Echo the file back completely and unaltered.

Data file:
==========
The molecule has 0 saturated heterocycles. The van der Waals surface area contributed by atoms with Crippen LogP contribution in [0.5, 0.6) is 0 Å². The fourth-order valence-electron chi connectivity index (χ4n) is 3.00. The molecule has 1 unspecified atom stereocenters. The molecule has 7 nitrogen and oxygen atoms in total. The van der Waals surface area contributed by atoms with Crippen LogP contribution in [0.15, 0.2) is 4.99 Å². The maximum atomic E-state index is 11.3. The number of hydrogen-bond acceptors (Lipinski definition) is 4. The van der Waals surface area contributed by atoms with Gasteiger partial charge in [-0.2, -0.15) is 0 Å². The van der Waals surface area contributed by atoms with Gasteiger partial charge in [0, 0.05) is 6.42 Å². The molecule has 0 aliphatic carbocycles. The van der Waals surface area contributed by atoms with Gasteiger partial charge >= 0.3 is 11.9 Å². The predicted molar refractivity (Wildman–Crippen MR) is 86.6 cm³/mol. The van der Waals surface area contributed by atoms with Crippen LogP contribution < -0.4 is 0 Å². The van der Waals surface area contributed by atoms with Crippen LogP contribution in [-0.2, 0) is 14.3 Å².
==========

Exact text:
The molecule has 0 saturated heterocycles. The van der Waals surface area contributed by atoms with Crippen LogP contribution in [0.5, 0.6) is 0 Å². The fourth-order valence-electron chi connectivity index (χ4n) is 3.00. The molecule has 1 unspecified atom stereocenters. The molecule has 7 nitrogen and oxygen atoms in total. The van der Waals surface area contributed by atoms with Crippen LogP contribution in [0.15, 0.2) is 4.99 Å². The maximum atomic E-state index is 11.3. The number of hydrogen-bond acceptors (Lipinski definition) is 4. The van der Waals surface area contributed by atoms with Gasteiger partial charge in [-0.2, -0.15) is 0 Å². The van der Waals surface area contributed by atoms with Gasteiger partial charge in [0, 0.05) is 6.42 Å². The molecule has 0 aliphatic carbocycles. The van der Waals surface area contributed by atoms with Gasteiger partial charge >= 0.3 is 11.9 Å². The predicted molar refractivity (Wildman–Crippen MR) is 86.6 cm³/mol. The van der Waals surface area contributed by atoms with Crippen LogP contribution < -0.4 is 0 Å². The van der Waals surface area contributed by atoms with Crippen LogP contribution in [-0.2, 0) is 14.3 Å².